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Devil's Den State Park ©Doug Wertman

With Arkansas' alluring forests, lakes and mountains, it's no wonder most of the state's visitors come in search of outdoor adventure. The state's rock climbing opportunities, particularly in the sandstone crags of the northwest, are first rate; its rivers and streams, bursting with trout, are perfect for fishing, canoeing and rafting; hunters enjoy abundant wildlife and comparatively liberal regulations; more than 50 parks scattered across the state offer excellent hiking, backpacking and mountain biking; and digging sites enable holiday 'geologists' to unearth their own quartz, judged to be among the world's finest, and occasionally even find a diamond. The Crater of Diamonds State Park is the only diamond mine in the world where visitors can pay an entry fee and keep whatever gems they find. The state's off-the-beaten-path reputation makes it quite an affordable holiday destination as well.

Once, however, Arkansas had a slightly different reputation among travellers. In the early 1900s, due to its thermal springs, it was an elite hideaway for those seeking health, rejuvenation and luxury. Hot Springs National Park, with its magnificent stone and marble bathhouses, now historic landmarks, was the most famous spa, and it remains the most visited spot in Arkansas, attracting both bathers and history buffs. Eureka Springs is another picturesque historic town that grew up around its hot springs, far north in the fabled Ozark Mountains.

The Ozarks are one of the unique cultural regions in America. This mountainous plateau covering northern Arkansas, as well as parts of bordering states, was settled mainly by Scottish-Irish immigrants. As in Appalachia, the area's beautiful but harsh terrain led to a hardscrabble existence. However, from this lifestyle blossomed an ingenuity that has led to generations of Ozark artisans excelling in quilting, knife and instrument making, wood carving and other crafts. 'Mountain music', in which masters of the fiddle, dulcimer, autoharp and banjo join together for jamborees, is another intrinsic part of Ozark heritage. The Ozark Folk Center is dedicated to maintaining a living history of the Ozark way of life.

The southern region of Arkansas opens up into flatter land, the heartland of Arkansas' agricultural background. Two of Arkansas' most famous sons, Johnny Cash and Bill Clinton, were born in this area. Clinton's birthplace is the town of Hope, but his true Arkansas legacy is to be found in the capital, Little Rock. The William J. Clinton Presidential Library and Museum houses history's largest collection of presidential papers and artefacts. It is located in Little Rock's vibrant River Market District, on the banks of the Arkansas River, a revitalized warehouse area that now hosts a thriving farmers' market and is home to countless funky galleries and boutiques, fine southern restaurants, trendy cafés and lively bars. Travellers in search of more history can visit the Little Rock Central High School, now a national historic site, where, in 1957, President Eisenhower dispatched federal paratroopers to force the local government to allow nine African-American students to attend the school.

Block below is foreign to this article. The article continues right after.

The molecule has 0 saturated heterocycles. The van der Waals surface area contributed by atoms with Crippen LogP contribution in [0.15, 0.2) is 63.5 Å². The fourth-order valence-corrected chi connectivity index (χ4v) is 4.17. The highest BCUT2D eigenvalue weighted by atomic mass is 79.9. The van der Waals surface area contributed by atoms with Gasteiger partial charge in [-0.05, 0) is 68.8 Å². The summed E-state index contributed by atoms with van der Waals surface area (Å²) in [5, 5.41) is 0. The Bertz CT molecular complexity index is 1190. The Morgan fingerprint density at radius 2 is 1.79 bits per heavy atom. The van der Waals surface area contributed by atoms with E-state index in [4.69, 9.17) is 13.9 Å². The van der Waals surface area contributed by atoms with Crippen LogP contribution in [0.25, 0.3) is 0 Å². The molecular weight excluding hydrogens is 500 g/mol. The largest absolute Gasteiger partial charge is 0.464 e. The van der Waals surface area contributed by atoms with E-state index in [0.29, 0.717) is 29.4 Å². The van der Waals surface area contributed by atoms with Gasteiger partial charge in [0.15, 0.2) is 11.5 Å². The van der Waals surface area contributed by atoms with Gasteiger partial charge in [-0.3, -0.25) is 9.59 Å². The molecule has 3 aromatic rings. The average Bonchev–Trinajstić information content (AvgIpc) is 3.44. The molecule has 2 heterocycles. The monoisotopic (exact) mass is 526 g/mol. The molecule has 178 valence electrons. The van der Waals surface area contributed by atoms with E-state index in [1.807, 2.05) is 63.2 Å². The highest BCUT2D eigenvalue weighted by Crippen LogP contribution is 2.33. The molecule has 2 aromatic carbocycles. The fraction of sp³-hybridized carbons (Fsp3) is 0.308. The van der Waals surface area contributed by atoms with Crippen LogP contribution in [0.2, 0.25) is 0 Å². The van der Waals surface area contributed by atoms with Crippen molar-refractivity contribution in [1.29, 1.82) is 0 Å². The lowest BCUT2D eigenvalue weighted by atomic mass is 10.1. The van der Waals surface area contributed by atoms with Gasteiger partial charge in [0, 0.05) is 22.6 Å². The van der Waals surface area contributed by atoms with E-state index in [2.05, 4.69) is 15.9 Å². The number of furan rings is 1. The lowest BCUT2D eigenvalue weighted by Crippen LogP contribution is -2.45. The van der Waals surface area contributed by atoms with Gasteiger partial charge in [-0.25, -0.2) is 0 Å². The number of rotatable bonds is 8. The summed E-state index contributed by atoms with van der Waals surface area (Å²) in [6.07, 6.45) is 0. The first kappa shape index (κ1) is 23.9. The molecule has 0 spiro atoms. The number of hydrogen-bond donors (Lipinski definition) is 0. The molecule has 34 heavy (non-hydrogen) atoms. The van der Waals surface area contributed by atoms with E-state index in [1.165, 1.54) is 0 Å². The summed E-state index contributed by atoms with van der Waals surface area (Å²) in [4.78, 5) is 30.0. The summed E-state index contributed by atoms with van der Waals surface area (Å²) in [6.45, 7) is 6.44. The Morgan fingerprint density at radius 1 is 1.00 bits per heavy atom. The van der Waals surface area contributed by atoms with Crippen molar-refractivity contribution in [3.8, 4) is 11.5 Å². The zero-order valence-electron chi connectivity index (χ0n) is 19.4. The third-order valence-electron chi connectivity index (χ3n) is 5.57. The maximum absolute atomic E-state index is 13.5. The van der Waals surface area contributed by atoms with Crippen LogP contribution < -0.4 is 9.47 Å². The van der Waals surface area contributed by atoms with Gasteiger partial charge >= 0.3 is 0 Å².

Climate Info

The climate in Arkansas is characterised by four distinct, yet temperate, seasons. It is far enough south to have extremely hot, humid summers, during which thunderstorms occur quite frequently. Arkansas does border the so-called 'Tornado Alley', and severe tornadoes have struck in the past, most often in the spring months of May and June. Spring and autumn are the best time to visit Arkansas, being particularly mild and pleasant. Winters are chilly, but not unbearably so, and while snow is not uncommon, it is seldom excessive.

Getting Around

Renting a car is the best option for those planning to travel beyond the downtown area of Little Rock. Taxis are available in the city, but are not plentiful so it is best to call in advance as they can be difficult to hail on the street; the exception is the airport, where taxis are always available. The Little Rock River Rail Trolley system services most of the main tourist attractions and entertainment venues downtown and is a cheap and convenient transport option for travellers, with adult fares costing only $1. There is also a bus system which services most of the city, but it is less popular with visitors. Little Rock has a sizeable population of cyclists and renting a bike is a fun option.